After 40 years on the brink of extinction, the brown pelican has fully recovered and is being removed from the list of threatened and endangered species, the U.S. Fish and Wildlife Service yesterday announced.
“At a time when so many species of wildlife are threatened, we have an opportunity to celebrate an amazing success story,” said Interior Secretary Ken Salazar. “Today is such a day. The brown pelican is back!”
Their population decimated by the pesticide DDT, the pelican species was first declared endangered in 1970. Since then, thanks to a ban on chemical and efforts by states, conservation organizations, private citizens and many other partners, the bird is no longer in free fall. There are now more than 650,000 brown pelicans found across Florida and the Gulf and Pacific Coasts, as well as in the Caribbean and Latin America.
“After being hunted for its feathers, facing devastating effects from the pesticide DDT and suffering from widespread coastal habitat loss, the pelican has made a remarkable recovery,” said Tom Strickland, Assistant Secretary for Fish and Wildlife and Parks, at a press conference in New Orleans to announce the delisting. “We once again see healthy flocks of pelicans in the air over our shores.”
The pelican’s recovery is largely due to the federal ban on the general use of the pesticide DDT in 1972. This action was taken after former U.S. Fish and Wildlife Service biologist Rachel Carson published Silent Spring and alerted the nation to the widespread dangers associated with unrestricted pesticide use.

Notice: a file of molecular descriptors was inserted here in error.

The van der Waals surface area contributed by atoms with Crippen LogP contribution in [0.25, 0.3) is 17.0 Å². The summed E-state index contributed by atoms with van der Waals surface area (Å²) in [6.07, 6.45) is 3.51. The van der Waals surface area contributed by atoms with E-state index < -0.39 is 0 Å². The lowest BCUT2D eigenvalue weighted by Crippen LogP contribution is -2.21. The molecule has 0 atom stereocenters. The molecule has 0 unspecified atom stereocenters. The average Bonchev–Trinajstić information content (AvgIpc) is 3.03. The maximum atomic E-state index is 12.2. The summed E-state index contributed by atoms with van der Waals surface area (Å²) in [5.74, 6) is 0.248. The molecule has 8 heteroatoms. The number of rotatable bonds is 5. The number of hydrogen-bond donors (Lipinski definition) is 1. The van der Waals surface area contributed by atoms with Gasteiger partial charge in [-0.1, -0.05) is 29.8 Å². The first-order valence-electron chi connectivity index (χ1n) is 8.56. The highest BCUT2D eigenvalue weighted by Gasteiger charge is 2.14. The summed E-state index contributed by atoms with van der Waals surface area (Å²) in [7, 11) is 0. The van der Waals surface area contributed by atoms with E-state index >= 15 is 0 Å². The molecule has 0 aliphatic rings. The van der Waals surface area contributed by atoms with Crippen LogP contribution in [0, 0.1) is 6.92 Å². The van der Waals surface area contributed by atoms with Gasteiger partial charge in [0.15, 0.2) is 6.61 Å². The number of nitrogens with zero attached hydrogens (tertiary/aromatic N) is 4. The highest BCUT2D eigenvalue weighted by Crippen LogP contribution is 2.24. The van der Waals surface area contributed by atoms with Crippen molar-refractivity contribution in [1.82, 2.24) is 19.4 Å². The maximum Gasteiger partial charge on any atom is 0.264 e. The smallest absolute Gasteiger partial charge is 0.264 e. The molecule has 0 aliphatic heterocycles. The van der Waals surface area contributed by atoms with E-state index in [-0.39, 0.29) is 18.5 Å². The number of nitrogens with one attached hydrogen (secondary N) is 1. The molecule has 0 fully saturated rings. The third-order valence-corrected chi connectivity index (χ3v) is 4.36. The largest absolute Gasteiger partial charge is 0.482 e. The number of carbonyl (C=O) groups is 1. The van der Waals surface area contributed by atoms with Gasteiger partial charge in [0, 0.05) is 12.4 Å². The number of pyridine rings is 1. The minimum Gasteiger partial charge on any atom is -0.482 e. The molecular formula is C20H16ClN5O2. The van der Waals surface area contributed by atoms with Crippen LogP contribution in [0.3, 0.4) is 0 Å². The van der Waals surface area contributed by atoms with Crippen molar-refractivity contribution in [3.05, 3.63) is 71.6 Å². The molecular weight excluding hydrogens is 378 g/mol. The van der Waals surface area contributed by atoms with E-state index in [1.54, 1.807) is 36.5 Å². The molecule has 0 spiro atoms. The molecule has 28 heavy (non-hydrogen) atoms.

The Fish and Wildlife Service removed the brown pelican population in Alabama, Georgia, Florida, and northward along the Atlantic Coast states from the list of endangered species in 1985. Yesterday’s action removes the remaining population from the list.
In the southwest, the Texas Parks and Wildlife Department, The Nature Conservancy and numerous other conservation organizations helped purchase important nesting sites and developed monitoring programs to ensure pelican rookeries were thriving.
Louisiana, long known as the “pelican state,” and the Florida Game and Fresh Water Fish Commission jointly implemented a restoration project. A total of 1,276 young pelicans were captured in Florida and released at three sites in southeastern Louisiana during the 13 years of the project.
Past efforts to protect the brown pelican actually led to the birth of the National Wildlife Refuge System more than a century ago in central Florida. German immigrant Paul Kroegel, appalled by the indiscriminate slaughter of pelicans for their feathers, approached President Theodore Roosevelt, which led Roosevelt to create the first US Wildlife Refuge at Pelican Island in 1903, where Kroegel was named the first refuge manager. Today, the system has grown to 550 national wildlife refuges, many of which have played key roles in the recovery of the brown pelican.
Federal laws, such as the Migratory Bird Treaty Act and the Lacey Act, will continue to protect the brown pelican, its nests and its eggs.
The Service has developed a Post-Delisting Monitoring Plan, designed to monitor and verify that the recovered population remains robust once the protections of the ESA are removed.
For more information on this announcement and to read about the recovery of the brown pelican, please visit www.fws.gov.
(Brown pelican photo by Dori, GNU license)